The book studies India's comparative standing vis-à-vis other Asian, African and South American economies over time and establishes convincingly that despite high economic growth, India has fallen behind these countries by not paying sufficient attention to social intervention in the fields listed above.

The centrality of education and primacy of health care are further supported by success of some Indian states like Kerala, Tamilnadu and Himachal Pradesh which have achieved high level of indicators of human well being without being at the top of economic growth chart.

Authors commend the introduction and success of laws like Right to Information
and NAREGA which have brought about more transparency and accountability in political sphere and raised real wages in rural India respectively.

More importantly, India's multi dimensional inequality based on class, caste, gender and even knowledge of English are discussed and their inter relationship brought to fore.
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2 of 2 people found the following review helpful By Chris Junker on November 29, 2013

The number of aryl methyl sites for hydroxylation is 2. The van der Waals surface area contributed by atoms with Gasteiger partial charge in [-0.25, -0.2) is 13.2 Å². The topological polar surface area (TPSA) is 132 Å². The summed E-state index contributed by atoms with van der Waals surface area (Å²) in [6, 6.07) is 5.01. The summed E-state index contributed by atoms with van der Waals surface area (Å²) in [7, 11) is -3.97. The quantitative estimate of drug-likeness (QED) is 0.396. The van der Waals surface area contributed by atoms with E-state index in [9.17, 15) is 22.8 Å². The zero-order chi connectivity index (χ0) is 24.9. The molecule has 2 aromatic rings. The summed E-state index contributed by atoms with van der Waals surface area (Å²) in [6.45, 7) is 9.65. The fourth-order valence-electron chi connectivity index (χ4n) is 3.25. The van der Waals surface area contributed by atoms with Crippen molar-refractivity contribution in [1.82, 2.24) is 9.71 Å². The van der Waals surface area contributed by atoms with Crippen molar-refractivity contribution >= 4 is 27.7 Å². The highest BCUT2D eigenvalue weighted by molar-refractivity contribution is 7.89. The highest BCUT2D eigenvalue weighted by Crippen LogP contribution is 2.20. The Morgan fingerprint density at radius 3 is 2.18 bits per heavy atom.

Format: Kindle Edition Verified Purchase
Mildly repetitive and inevitably somewhat dry, nevertheless well worth the read if you want to understand why India is not the juggernaut that many, especially in the right wing press, have been warning us about. Oddly enough, this book is rather informative about our own country in the sense that we get so see what the US would look like if the Republican/Tea Party was able to fulfill its plan of unfettered industrial growth, education for the working people neglected and complete privatization of medical care. The US is not in any real danger of falling into deep, mass poverty but the description of policy decisions and their consequences by the authors cannot but remind readers of the politics of deeply red states like Alabama and Mississippi.
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4 of 5 people found the following review helpful By B.Sudhakar Shenoy on October 3, 2013
Format: Hardcover
India is acclaimed as the world's largest democracy and the second fastest growing economy, with a huge demographic dividend and the largest middle class. Personally, I too have been a beneficiary of this rapid economic transformation since 1991.